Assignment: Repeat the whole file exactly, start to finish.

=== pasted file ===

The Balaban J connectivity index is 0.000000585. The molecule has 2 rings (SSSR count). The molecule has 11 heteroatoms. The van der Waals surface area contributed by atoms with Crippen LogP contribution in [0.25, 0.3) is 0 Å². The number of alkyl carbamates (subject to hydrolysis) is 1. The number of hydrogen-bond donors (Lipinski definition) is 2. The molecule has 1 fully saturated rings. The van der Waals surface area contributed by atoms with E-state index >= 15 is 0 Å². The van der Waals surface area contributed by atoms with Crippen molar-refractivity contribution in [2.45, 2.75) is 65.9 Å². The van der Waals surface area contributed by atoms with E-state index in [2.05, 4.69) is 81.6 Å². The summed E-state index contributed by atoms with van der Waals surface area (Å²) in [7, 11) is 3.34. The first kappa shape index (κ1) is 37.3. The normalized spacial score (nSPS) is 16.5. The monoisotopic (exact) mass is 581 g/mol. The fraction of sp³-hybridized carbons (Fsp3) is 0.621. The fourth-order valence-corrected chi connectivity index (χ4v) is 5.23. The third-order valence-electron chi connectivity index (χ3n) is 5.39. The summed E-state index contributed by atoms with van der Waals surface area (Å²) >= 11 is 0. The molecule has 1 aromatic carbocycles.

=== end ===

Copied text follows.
The Balaban J connectivity index is 0.000000585. The molecule has 2 rings (SSSR count). The molecule has 11 heteroatoms. The van der Waals surface area contributed by atoms with Crippen LogP contribution in [0.25, 0.3) is 0 Å². The number of alkyl carbamates (subject to hydrolysis) is 1. The number of hydrogen-bond donors (Lipinski definition) is 2. The molecule has 1 fully saturated rings. The van der Waals surface area contributed by atoms with E-state index >= 15 is 0 Å². The van der Waals surface area contributed by atoms with Crippen molar-refractivity contribution in [2.45, 2.75) is 65.9 Å². The van der Waals surface area contributed by atoms with E-state index in [2.05, 4.69) is 81.6 Å². The summed E-state index contributed by atoms with van der Waals surface area (Å²) in [7, 11) is 3.34. The first kappa shape index (κ1) is 37.3. The normalized spacial score (nSPS) is 16.5. The monoisotopic (exact) mass is 581 g/mol. The fraction of sp³-hybridized carbons (Fsp3) is 0.621. The fourth-order valence-corrected chi connectivity index (χ4v) is 5.23. The third-order valence-electron chi connectivity index (χ3n) is 5.39. The summed E-state index contributed by atoms with van der Waals surface area (Å²) >= 11 is 0. The molecule has 1 aromatic carbocycles.